In other words, when a rapist violently attacks one of your wives or girlfriends, who goes and arrests them? I can tell you confidently that it is NOT a Starbucks barista. When a family is murdered sadistically in their house, who is it that has to hunt the predator down (and possibly risk being killed themselves in the process)? Again, it is NOT a barista who does this. When someone steals a car or breaks into your home to steal from you or physically assaults you in public, who makes it their responsibility to go and arrest said person, removing them from the streets? I can tell you that it is most definitely NOT a barista.

Most police interactions are not with violent predatory people but with those who engage in non-crimes – actions that have no victim. Is it surprising that someone harassed, stopped, ransomed, or threatened, may take issue with the person violating their rights?

Also, as Philip Zimbardo makes clear, the capacity to be a hero (to a heroic act) – it’s not just based on ones’ attire. Kevvie, the author of this piece, sounds like a well-intentioned person – I’d be he, like myself, and like many readers of this piece, would not hesitate to speak up or step in to help stop a rights-violation.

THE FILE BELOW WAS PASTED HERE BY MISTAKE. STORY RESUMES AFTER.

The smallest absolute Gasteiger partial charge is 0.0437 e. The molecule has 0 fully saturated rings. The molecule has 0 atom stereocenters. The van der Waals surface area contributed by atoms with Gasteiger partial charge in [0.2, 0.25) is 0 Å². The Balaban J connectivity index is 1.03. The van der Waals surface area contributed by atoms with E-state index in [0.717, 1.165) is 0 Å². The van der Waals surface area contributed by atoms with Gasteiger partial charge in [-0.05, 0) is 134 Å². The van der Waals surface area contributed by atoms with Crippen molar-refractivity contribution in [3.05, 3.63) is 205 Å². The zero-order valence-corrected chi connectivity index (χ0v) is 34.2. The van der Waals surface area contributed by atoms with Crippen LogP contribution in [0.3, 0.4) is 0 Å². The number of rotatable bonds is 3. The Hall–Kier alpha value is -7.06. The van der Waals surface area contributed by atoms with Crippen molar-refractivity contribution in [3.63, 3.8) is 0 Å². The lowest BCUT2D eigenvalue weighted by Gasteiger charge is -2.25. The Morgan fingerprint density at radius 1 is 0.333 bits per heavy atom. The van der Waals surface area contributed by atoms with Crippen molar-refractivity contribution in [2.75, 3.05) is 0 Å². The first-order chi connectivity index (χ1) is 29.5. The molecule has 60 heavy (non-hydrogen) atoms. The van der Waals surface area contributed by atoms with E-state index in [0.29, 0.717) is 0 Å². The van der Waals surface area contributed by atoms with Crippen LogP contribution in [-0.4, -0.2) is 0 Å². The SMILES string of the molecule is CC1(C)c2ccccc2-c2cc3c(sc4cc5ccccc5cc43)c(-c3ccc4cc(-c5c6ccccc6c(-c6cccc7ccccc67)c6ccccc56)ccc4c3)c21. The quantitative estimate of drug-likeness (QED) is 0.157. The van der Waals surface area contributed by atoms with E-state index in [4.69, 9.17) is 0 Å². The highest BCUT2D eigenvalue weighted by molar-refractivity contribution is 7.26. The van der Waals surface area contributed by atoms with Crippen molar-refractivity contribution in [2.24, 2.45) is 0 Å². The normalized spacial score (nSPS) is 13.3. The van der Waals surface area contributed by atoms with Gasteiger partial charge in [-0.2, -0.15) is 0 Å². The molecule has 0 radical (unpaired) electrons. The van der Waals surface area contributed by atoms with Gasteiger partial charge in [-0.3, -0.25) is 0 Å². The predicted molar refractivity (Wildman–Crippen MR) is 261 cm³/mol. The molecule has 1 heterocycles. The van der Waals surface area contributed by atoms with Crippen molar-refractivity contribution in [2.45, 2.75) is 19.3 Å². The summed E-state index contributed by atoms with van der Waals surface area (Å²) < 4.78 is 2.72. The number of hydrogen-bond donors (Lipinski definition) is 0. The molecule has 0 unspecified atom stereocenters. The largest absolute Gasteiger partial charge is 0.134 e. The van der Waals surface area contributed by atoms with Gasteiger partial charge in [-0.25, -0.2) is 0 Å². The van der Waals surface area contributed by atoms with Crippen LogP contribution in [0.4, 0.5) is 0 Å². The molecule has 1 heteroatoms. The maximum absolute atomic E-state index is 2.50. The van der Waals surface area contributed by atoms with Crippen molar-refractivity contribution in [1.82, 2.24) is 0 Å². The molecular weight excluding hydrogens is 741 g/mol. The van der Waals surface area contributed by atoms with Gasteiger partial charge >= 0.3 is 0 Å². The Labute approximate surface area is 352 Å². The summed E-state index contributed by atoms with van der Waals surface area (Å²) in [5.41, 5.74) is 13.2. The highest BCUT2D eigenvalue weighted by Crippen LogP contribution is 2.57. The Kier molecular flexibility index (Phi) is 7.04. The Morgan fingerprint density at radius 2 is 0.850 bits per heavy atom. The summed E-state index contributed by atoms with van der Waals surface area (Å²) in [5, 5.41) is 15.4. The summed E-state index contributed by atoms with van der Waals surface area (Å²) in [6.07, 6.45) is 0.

When a cop pulls you over, it isn’t just for the Hell of it. You may have been speeding, which is dangerous for yourself, your passengers, other drivers, and any pedestrians around. Or you may have illegal drugs in your car. I’ve repeatedly heard the argument that it is a person’s right to put whatever they want into their body. On the surface it makes sense, but when you dig a little deeper, it doesn’t hold up as well. How many people are in jail because they hurt or killed someone while high on hardcore drugs? Or while they were desperate to get drug money to fund their habit? How many people’s lives are destroyed by the physical and psychological effects of addiction? Shooting up heroin is not the same thing as eating a cheeseburger or a burrito, both of which are also ingested and go into your body. While being overweight and excessive eating can certainly lead to health complications, I have never heard of anyone murdering another person because they ate one burger too many. To put it into perspective, I watched an episode of “Lockup” and one of the inmates was a young man who ran over and killed a woman with her own car, which he had stolen, while high on an illicit street drug. To give it an even more personal angle, my mother was nearly murdered by her brother when he chased her around the house with a carving knife while he was high on God-knows-what. To this day, I fail to see the harmlessness of hardcore drugs or anybody’s “right” to use them.